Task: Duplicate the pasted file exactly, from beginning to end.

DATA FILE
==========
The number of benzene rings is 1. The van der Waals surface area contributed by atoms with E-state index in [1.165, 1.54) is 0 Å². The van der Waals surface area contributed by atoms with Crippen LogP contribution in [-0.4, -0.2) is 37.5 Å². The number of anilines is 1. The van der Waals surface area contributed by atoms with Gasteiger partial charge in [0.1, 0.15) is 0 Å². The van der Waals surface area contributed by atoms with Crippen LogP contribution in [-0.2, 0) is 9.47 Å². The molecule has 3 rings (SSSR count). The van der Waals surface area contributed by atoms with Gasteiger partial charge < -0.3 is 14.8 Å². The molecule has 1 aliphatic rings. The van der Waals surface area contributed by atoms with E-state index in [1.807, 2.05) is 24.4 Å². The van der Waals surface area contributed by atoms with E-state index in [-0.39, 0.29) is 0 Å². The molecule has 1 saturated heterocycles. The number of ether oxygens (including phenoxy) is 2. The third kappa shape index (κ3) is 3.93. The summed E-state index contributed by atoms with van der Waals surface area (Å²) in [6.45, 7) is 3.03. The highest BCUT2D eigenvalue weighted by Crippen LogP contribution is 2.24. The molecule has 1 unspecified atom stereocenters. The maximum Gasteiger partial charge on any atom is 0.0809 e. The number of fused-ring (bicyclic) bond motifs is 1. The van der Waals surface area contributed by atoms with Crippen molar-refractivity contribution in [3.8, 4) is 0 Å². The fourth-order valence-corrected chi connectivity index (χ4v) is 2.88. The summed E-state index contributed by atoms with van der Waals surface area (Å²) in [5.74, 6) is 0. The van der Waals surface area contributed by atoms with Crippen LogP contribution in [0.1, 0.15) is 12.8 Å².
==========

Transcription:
The number of benzene rings is 1. The van der Waals surface area contributed by atoms with E-state index in [1.165, 1.54) is 0 Å². The van der Waals surface area contributed by atoms with Crippen LogP contribution in [-0.4, -0.2) is 37.5 Å². The number of anilines is 1. The van der Waals surface area contributed by atoms with Gasteiger partial charge in [0.1, 0.15) is 0 Å². The van der Waals surface area contributed by atoms with Crippen LogP contribution in [-0.2, 0) is 9.47 Å². The molecule has 3 rings (SSSR count). The van der Waals surface area contributed by atoms with Gasteiger partial charge < -0.3 is 14.8 Å². The molecule has 1 aliphatic rings. The van der Waals surface area contributed by atoms with E-state index in [1.807, 2.05) is 24.4 Å². The van der Waals surface area contributed by atoms with E-state index in [-0.39, 0.29) is 0 Å². The molecule has 1 saturated heterocycles. The number of ether oxygens (including phenoxy) is 2. The third kappa shape index (κ3) is 3.93. The summed E-state index contributed by atoms with van der Waals surface area (Å²) in [6.45, 7) is 3.03. The highest BCUT2D eigenvalue weighted by Crippen LogP contribution is 2.24. The molecule has 1 unspecified atom stereocenters. The maximum Gasteiger partial charge on any atom is 0.0809 e. The number of fused-ring (bicyclic) bond motifs is 1. The van der Waals surface area contributed by atoms with Crippen molar-refractivity contribution in [3.8, 4) is 0 Å². The fourth-order valence-corrected chi connectivity index (χ4v) is 2.88. The summed E-state index contributed by atoms with van der Waals surface area (Å²) in [5.74, 6) is 0. The van der Waals surface area contributed by atoms with Crippen LogP contribution in [0.1, 0.15) is 12.8 Å².